Gel injections could soothe lower back pain

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A treatment based on a natural anti-inflammatory substance found in bodily tissues may ease the pain of disc degeneration in the lower back

Sufferers of chronic lower-back pain are all too aware of the challenges and frustrations it can bring to daily life. Now, researchers in Ireland and Japan have shown that a pain therapy similar to one used for osteoarthritis could help treat it.

Around a third of patients with lower-back pain suffer from deterioration of the intervertebral disc. Situated between vertebrae in the back, the discs absorb shock associated with movement and loading, but they can gradually degrade with age or injury. This happens because a substance in the disc called hyaluronic acid, which is responsible for maintaining cellular structure and inflammatory responses, begins to break down. The degraded form of hyaluronic acid allows degrading enzymes to become established, and this increases pain sensitivity in the area.

“Previous research in this field has never bridged the disciplines of biomaterial-mediated regeneration and neuroscience (pain signalling),” says Abhay Pandit from the Science Foundation Ireland−funded Centre for Research in Medical Devices (CÚRAM), National University of Ireland in Galway, who led the team. “An existing therapy for osteoarthritis and other inflammatory conditions involves giving patients a boost of hyaluronic acid, which replaces degraded forms of the acid and reduces pain. We wondered if a therapy based on hyaluronic acid could also work for back pain.”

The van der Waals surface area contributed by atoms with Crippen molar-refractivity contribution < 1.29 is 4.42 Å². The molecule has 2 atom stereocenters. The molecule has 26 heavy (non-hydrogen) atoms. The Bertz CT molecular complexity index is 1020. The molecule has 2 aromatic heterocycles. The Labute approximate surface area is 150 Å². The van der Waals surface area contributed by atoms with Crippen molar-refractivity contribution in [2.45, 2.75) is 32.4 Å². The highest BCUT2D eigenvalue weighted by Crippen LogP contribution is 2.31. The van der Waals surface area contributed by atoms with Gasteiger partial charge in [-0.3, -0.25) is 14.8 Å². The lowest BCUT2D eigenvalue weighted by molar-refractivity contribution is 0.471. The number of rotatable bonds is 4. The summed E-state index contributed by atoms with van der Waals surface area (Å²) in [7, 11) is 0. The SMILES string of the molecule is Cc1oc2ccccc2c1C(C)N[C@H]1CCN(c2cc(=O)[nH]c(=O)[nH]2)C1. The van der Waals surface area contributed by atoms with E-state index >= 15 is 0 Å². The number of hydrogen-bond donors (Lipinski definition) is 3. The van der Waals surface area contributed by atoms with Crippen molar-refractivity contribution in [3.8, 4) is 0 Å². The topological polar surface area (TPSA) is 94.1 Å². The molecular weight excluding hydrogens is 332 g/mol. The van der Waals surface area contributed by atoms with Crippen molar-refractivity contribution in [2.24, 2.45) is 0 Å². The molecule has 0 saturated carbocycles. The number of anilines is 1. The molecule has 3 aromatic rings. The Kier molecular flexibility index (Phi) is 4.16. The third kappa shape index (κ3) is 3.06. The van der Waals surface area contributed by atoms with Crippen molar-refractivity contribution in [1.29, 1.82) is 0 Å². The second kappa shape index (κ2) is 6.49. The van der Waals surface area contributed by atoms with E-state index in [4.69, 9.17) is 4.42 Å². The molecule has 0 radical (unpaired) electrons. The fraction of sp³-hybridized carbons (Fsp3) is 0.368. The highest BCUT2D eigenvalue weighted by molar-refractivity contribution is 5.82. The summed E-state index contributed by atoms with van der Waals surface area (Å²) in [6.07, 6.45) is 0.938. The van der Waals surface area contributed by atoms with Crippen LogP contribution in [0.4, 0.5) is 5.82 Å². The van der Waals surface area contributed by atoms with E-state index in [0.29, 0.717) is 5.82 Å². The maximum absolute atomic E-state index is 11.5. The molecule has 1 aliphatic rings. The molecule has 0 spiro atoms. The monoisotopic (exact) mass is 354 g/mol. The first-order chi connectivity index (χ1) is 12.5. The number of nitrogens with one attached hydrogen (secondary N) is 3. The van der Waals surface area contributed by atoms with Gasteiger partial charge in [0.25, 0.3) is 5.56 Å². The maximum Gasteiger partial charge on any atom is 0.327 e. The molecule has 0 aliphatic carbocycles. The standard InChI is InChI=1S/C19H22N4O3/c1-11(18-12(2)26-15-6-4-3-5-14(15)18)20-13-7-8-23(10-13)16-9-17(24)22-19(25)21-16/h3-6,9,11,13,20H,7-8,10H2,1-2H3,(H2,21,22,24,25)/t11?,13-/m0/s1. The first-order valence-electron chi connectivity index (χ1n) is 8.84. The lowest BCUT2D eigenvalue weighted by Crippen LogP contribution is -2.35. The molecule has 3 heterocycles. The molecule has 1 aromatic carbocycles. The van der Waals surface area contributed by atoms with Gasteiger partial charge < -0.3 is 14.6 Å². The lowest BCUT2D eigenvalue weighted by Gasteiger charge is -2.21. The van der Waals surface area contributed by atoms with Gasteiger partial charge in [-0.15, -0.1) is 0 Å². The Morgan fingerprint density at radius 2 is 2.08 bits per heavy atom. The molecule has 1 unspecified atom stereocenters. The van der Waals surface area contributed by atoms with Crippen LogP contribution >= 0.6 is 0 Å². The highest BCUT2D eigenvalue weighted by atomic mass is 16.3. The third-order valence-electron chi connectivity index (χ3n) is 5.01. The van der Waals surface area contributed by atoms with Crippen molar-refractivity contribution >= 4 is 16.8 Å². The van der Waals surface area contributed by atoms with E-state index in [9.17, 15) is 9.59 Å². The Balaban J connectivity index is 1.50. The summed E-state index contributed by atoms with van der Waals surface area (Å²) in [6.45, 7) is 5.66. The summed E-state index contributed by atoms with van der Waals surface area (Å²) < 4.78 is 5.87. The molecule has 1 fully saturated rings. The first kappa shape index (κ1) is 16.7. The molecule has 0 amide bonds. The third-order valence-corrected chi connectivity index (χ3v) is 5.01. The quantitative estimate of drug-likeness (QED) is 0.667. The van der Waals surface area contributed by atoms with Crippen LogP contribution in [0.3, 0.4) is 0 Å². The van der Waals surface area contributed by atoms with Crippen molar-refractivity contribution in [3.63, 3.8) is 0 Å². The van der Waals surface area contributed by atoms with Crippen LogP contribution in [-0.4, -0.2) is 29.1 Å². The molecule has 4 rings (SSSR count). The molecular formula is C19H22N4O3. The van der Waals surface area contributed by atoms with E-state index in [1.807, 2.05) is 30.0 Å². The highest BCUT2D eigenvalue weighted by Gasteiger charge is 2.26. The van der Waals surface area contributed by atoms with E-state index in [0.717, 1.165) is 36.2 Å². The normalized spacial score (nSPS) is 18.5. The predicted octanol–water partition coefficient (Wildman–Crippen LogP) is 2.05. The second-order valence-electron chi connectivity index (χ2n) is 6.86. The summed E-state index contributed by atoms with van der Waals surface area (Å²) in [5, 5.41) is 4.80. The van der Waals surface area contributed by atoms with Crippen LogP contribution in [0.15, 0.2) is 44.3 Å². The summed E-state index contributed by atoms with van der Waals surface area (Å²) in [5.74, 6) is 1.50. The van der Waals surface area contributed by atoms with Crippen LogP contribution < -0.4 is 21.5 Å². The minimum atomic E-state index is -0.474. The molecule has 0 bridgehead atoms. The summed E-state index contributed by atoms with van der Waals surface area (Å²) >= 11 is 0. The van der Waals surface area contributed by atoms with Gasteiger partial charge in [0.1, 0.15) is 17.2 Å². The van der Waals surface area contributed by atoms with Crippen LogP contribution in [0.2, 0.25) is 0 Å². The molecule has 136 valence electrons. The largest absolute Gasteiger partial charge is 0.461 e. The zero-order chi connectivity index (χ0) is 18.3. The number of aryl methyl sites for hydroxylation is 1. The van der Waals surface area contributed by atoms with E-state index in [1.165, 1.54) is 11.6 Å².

Since no appropriate pain models were available for examining disc degeneration, Pandit’s team established a rat model to characterize lower back pain on the molecular and behavioural levels. Rats are often used as models for injury and drug testing because they respond in specific ways to pain, allowing researchers to judge treatment success.

Pandit’s team developed a hyaluronic acid hydrogel that could be directly injected at the injury site. They divided the rats into two groups — one received hyaluronic acid injections, the other did not — and monitored them for a month, conducting stimuli tests for pain. The rats treated with hyaluronic acid gel had lower levels of inflammatory markers and appeared to be in far less pain than those without treatment.

“Hyaluronic acid silences pain-generating sites at a cellular level, meaning the signal is blocked from reaching the brain,” says Pandit. “The hyaluronic acid itself also has anti-inflammatory properties, so the gel has a dual effect.”

It will be at least three to four years before gel injections reach human clinical trials, however, as Pandit explains: “Rats are non-loadbearing animals whereas human intervertebral discs carry substantial weight, so further investigations are needed. We’re also looking into less invasive ways of delivering this formulation.”

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  1. Science Advances 4, eaaq0597 (2018). doi: 10.1126/sciadv.aaq0597